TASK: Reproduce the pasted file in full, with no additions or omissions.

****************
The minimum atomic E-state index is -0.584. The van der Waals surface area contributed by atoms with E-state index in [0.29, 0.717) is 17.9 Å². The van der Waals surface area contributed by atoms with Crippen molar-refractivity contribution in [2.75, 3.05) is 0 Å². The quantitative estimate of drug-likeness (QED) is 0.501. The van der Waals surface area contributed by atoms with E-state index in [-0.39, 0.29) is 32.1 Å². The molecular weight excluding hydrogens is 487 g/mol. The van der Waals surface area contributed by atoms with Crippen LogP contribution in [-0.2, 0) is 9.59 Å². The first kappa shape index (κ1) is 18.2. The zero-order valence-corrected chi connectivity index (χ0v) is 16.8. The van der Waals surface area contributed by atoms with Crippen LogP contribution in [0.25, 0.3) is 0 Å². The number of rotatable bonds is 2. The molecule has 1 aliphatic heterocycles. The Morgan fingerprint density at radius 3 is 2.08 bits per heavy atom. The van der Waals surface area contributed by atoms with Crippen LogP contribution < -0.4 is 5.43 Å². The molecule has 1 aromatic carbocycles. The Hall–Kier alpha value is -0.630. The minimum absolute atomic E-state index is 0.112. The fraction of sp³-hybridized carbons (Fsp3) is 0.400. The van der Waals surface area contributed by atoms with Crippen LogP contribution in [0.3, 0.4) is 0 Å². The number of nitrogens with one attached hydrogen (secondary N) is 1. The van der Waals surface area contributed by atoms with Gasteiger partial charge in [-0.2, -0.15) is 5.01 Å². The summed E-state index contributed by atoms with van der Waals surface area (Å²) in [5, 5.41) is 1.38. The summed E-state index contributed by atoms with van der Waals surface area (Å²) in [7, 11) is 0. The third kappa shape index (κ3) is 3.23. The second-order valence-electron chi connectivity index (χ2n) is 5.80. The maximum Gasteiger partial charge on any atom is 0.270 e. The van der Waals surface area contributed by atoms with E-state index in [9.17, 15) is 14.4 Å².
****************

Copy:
The minimum atomic E-state index is -0.584. The van der Waals surface area contributed by atoms with E-state index in [0.29, 0.717) is 17.9 Å². The van der Waals surface area contributed by atoms with Crippen molar-refractivity contribution in [2.75, 3.05) is 0 Å². The quantitative estimate of drug-likeness (QED) is 0.501. The van der Waals surface area contributed by atoms with E-state index in [-0.39, 0.29) is 32.1 Å². The molecular weight excluding hydrogens is 487 g/mol. The van der Waals surface area contributed by atoms with Crippen LogP contribution in [-0.2, 0) is 9.59 Å². The first kappa shape index (κ1) is 18.2. The zero-order valence-corrected chi connectivity index (χ0v) is 16.8. The van der Waals surface area contributed by atoms with Crippen LogP contribution in [0.25, 0.3) is 0 Å². The number of rotatable bonds is 2. The molecule has 1 aliphatic heterocycles. The Morgan fingerprint density at radius 3 is 2.08 bits per heavy atom. The van der Waals surface area contributed by atoms with Crippen LogP contribution < -0.4 is 5.43 Å². The molecule has 1 aromatic carbocycles. The Hall–Kier alpha value is -0.630. The minimum absolute atomic E-state index is 0.112. The fraction of sp³-hybridized carbons (Fsp3) is 0.400. The van der Waals surface area contributed by atoms with Crippen LogP contribution in [0.3, 0.4) is 0 Å². The number of nitrogens with one attached hydrogen (secondary N) is 1. The van der Waals surface area contributed by atoms with Gasteiger partial charge in [-0.2, -0.15) is 5.01 Å². The summed E-state index contributed by atoms with van der Waals surface area (Å²) in [5, 5.41) is 1.38. The summed E-state index contributed by atoms with van der Waals surface area (Å²) in [7, 11) is 0. The third kappa shape index (κ3) is 3.23. The second-order valence-electron chi connectivity index (χ2n) is 5.80. The maximum Gasteiger partial charge on any atom is 0.270 e. The van der Waals surface area contributed by atoms with E-state index in [9.17, 15) is 14.4 Å².